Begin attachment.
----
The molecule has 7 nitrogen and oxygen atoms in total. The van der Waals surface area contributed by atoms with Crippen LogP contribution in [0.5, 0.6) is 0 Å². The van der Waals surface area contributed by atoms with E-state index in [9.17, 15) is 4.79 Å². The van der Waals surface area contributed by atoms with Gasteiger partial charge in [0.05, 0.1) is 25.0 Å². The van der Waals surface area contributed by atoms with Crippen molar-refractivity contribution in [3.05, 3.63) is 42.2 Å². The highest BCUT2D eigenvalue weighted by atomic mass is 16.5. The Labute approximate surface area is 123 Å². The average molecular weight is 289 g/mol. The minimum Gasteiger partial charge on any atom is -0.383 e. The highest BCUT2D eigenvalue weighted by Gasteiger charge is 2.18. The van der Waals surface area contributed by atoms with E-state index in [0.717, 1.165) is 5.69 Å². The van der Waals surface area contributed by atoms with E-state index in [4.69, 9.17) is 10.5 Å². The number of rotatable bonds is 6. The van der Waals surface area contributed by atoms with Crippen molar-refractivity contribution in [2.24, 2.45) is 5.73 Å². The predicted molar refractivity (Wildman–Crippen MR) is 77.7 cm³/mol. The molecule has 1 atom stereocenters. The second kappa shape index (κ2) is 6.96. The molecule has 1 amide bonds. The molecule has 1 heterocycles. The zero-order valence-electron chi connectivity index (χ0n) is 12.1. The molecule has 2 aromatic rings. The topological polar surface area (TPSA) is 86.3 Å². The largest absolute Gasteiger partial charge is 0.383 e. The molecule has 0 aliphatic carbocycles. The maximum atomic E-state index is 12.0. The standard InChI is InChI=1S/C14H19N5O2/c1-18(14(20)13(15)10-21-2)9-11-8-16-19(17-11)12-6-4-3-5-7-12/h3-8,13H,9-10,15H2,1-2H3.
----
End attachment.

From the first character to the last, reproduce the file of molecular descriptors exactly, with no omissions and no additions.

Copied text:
The molecule has 7 nitrogen and oxygen atoms in total. The van der Waals surface area contributed by atoms with Crippen LogP contribution in [0.5, 0.6) is 0 Å². The van der Waals surface area contributed by atoms with E-state index in [9.17, 15) is 4.79 Å². The van der Waals surface area contributed by atoms with Gasteiger partial charge in [0.05, 0.1) is 25.0 Å². The van der Waals surface area contributed by atoms with Crippen molar-refractivity contribution in [3.05, 3.63) is 42.2 Å². The highest BCUT2D eigenvalue weighted by atomic mass is 16.5. The Labute approximate surface area is 123 Å². The average molecular weight is 289 g/mol. The minimum Gasteiger partial charge on any atom is -0.383 e. The highest BCUT2D eigenvalue weighted by Gasteiger charge is 2.18. The van der Waals surface area contributed by atoms with E-state index in [0.717, 1.165) is 5.69 Å². The van der Waals surface area contributed by atoms with E-state index in [4.69, 9.17) is 10.5 Å². The number of rotatable bonds is 6. The van der Waals surface area contributed by atoms with Crippen molar-refractivity contribution in [2.24, 2.45) is 5.73 Å². The predicted molar refractivity (Wildman–Crippen MR) is 77.7 cm³/mol. The molecule has 1 atom stereocenters. The second kappa shape index (κ2) is 6.96. The molecule has 1 amide bonds. The molecule has 1 heterocycles. The zero-order valence-electron chi connectivity index (χ0n) is 12.1. The molecule has 2 aromatic rings. The topological polar surface area (TPSA) is 86.3 Å². The largest absolute Gasteiger partial charge is 0.383 e. The molecule has 0 aliphatic carbocycles. The maximum atomic E-state index is 12.0. The standard InChI is InChI=1S/C14H19N5O2/c1-18(14(20)13(15)10-21-2)9-11-8-16-19(17-11)12-6-4-3-5-7-12/h3-8,13H,9-10,15H2,1-2H3.